G-Archiver reportedly gathers usernames and passwords

G-Archiver, a shareware application used to backup Gmail accounts, was reported to be storing usernames and passwords. [more]

Jeff Atwood reports that he received the following "hair-raising tale" from Dustin Brooks via e-mail:

"I was looking for a way to back up my gmail account to a local drive. I've accumulated a mass of important information that I would rather not lose. During my search I came across G-Archiver, I figured what the heck I'll give it a try.
It didn't really have the functionality I was looking for, but being a programmer myself I used Reflector to take a peek at the source code. What I came across was quite shocking. John Terry, the apparent creator, hard coded his username and password to his gmail account in source code. All right, not the smartest thing in the world to do, but then I noticed that every time a user adds their account to the program to back up their data, it sends and email with their username and password to his personal email box! Having just entered my own information I became concerned.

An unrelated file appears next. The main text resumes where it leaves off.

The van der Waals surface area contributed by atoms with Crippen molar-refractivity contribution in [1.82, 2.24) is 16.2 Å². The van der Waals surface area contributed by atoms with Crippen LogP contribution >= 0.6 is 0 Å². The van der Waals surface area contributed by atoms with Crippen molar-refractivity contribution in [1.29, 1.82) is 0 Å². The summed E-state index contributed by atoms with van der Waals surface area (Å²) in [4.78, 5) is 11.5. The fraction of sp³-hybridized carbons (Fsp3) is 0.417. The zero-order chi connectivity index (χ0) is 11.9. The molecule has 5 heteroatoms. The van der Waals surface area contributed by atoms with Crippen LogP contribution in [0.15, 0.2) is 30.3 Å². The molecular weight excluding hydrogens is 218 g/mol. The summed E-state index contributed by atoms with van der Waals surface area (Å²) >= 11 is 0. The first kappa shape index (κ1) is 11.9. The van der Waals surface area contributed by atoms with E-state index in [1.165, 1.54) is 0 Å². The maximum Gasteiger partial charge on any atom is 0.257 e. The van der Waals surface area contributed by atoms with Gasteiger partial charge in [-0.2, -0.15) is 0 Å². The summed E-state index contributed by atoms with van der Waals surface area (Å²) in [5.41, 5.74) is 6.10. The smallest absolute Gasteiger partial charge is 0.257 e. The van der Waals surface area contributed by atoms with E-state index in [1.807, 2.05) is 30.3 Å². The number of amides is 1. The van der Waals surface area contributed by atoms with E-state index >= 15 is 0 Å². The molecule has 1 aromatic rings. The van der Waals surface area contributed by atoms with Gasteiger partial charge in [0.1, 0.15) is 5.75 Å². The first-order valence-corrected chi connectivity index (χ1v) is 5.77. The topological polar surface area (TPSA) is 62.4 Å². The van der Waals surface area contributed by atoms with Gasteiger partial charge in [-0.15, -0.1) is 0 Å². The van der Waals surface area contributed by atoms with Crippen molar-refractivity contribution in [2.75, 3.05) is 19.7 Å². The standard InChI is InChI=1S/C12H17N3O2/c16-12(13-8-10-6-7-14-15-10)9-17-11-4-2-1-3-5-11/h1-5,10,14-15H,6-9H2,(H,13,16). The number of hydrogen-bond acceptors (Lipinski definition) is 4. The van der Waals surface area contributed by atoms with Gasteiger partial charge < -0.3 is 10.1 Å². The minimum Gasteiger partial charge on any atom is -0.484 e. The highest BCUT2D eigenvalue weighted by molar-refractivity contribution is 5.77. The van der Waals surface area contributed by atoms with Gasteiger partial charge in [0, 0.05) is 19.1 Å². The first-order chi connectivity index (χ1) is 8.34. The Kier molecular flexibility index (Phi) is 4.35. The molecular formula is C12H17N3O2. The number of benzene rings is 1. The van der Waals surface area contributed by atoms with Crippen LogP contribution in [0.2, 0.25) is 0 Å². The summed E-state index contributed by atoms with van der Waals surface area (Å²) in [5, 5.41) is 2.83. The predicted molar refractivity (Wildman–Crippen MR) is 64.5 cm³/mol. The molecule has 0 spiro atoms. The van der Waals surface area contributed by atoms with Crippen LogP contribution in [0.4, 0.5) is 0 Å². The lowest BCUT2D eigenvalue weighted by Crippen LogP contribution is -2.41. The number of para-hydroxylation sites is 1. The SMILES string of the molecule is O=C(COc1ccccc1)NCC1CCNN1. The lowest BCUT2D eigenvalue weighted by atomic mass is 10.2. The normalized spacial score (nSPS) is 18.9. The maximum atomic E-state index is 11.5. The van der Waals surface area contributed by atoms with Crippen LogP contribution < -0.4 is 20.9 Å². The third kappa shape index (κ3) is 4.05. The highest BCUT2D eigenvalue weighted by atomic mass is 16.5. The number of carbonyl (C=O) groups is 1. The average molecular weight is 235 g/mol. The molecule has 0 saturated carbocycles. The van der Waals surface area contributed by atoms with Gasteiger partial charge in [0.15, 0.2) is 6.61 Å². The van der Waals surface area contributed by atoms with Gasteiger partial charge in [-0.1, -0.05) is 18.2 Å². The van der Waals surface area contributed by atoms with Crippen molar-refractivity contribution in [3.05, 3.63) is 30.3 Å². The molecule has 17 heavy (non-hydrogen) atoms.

I opened up a browser and logged in to gmail using his account information. It still worked.
Upon getting to the inbox I was greeted with 1,777 emails with account information for everyone who had ever used the software and right at the top was mine. I decided to go ahead and blast every email to the deleted folder and then empty it. I may have accidentally changed the password and security question to something I don't remember as well, whoops, my bad. I also contacted google to erase this account as I didn't see a way to delete it myself."

For more details, visit http://www.codinghorror.com/blog/archives/001072.html or http://www.informationweek.com/news/showArticle.jhtml?articleID=206902839

This is a perfect example of why end users need to be very conscious of what they install, and why companies need to have adequate policies and procedures related to the installation and use of software.  As we have said in our company before, "Paranoia is not necessarily a bad thing"